Cuneiform Digital Library Initiative

A joint project of the University of California at Los Angeles and the Max Planck Institute for the History of Science in Berlin, the Cuneiform Digital Library Initiative seeks to create unified web access to the historical records of the ancient Near East. Using technology to facilitate digital preservation and research, the project is working to preserve the heritage of the cradle of civilization, stretching from ancient Israel and Syria across Anatolia to Assyria, Babylon and Persia.

The Digital Scriptorium

The Digital Scriptorium is an image database of medieval and Renaissance manuscripts that unites scattered resources from many institutions into an international tool for teaching and scholarly research. Digital Scriptorium is free of charge to all those who use its resources, and is supported by private gifts
and a consortium of institutions ranging from the University of California, Berkeley to the New York
Public Library.

Gutenberg Museum-Mainz

Located in the birthplace of German metalsmith
Johannes Gutenberg, the Museum documents his
invention around 1450 of movable metal type in
Europe, which made possible mechanical printing
and marked the beginning of the modern era of
communication. Housed in a 17th-century mansion,
the Museum traces the development of writing and
printing around the world, and includes a replica of
Gutenberg's press as well as two copies of his most
famous work, the Gutenberg Bible.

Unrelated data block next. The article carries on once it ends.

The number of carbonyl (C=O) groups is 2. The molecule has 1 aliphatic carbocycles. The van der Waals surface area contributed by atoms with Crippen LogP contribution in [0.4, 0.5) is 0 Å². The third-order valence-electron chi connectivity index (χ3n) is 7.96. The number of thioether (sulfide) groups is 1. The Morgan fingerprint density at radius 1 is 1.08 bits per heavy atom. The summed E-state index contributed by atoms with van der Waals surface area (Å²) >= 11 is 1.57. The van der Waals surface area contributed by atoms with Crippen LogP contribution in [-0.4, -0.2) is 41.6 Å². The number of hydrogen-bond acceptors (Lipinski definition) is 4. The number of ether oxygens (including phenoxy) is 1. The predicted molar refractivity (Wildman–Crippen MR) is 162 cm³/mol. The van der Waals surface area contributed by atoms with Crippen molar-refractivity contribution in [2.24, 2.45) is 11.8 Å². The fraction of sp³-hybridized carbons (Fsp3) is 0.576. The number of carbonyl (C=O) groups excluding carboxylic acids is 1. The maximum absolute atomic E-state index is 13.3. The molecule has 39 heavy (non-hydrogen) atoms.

The John W. Hartman Center for Sales,

Advertising & Marketing History

Formed in 1992 as part of the David M. Rubenstein Library at Duke University, the Hartman Center acquires and preserves printed material and collections of textual and multimedia resources
and makes them available to researchers around
the world. Its holdings include more than three million items that document the history of sales, advertising and marketing throughout the
past two centuries.

The Morgan Library & Museum

One of the greatest repositories in the world of ancient seals and tablets, historical manuscripts, early printed books and rare cultural documents, the Morgan is housed in the former private library of financier Pierpont Morgan (1837-1913) in New York City. The library's online database, CORSAIR, provides access to over  250,000 records for medieval and Renaissance manuscripts, cylinder seals, rare books, and other scholarly holdings.

The Schoenberg Institute
for Manuscript Studies

Located on the campus of the University of Pennsylvania, the Schoenberg Institute is dedicated to bringing manuscript culture, modern technology and people together. In addition to its internal projects, the Institute supports scholarly work regarding manuscripts and manuscript culture throughout the world.

 

The Schoyen Collection

The Schoyen Collection is the largest private manuscript collection formed in the 20th century, and is comprised of a wide range of materials, manuscripts and artifacts reflecting the development and cultural importance of written communication. Located in Oslo and London, the collection was started in 1920 by M.S. Schøyen, and expanded by his son, Martin Schøyen. It contains more than 13,000 manuscripts and inscribed objects spanning more than five millennia.

“There is nothing like looking,

if you want to find something.”

 

— J.R.R. Tolkien